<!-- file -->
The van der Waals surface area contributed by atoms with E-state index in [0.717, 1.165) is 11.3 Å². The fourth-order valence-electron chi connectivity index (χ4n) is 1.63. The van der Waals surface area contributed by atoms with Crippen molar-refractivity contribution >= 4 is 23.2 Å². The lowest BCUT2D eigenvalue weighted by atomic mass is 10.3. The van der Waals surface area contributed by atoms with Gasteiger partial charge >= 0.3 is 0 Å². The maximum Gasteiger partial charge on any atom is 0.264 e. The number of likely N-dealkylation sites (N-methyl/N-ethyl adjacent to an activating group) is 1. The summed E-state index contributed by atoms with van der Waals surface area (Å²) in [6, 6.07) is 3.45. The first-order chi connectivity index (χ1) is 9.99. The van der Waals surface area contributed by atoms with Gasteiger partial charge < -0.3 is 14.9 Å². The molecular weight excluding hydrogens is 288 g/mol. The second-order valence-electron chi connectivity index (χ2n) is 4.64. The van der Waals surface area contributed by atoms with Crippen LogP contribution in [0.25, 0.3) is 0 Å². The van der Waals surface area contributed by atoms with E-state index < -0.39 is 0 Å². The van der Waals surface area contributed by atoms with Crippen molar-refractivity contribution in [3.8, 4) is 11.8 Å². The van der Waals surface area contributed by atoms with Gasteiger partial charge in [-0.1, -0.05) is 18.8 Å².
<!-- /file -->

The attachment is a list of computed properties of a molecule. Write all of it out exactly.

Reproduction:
The van der Waals surface area contributed by atoms with E-state index in [0.717, 1.165) is 11.3 Å². The fourth-order valence-electron chi connectivity index (χ4n) is 1.63. The van der Waals surface area contributed by atoms with Crippen molar-refractivity contribution >= 4 is 23.2 Å². The lowest BCUT2D eigenvalue weighted by atomic mass is 10.3. The van der Waals surface area contributed by atoms with Gasteiger partial charge >= 0.3 is 0 Å². The maximum Gasteiger partial charge on any atom is 0.264 e. The number of likely N-dealkylation sites (N-methyl/N-ethyl adjacent to an activating group) is 1. The summed E-state index contributed by atoms with van der Waals surface area (Å²) in [6, 6.07) is 3.45. The first-order chi connectivity index (χ1) is 9.99. The van der Waals surface area contributed by atoms with Gasteiger partial charge < -0.3 is 14.9 Å². The molecular weight excluding hydrogens is 288 g/mol. The second-order valence-electron chi connectivity index (χ2n) is 4.64. The van der Waals surface area contributed by atoms with Crippen LogP contribution in [0.25, 0.3) is 0 Å². The van der Waals surface area contributed by atoms with E-state index < -0.39 is 0 Å². The van der Waals surface area contributed by atoms with Crippen molar-refractivity contribution in [3.8, 4) is 11.8 Å². The van der Waals surface area contributed by atoms with Gasteiger partial charge in [-0.1, -0.05) is 18.8 Å².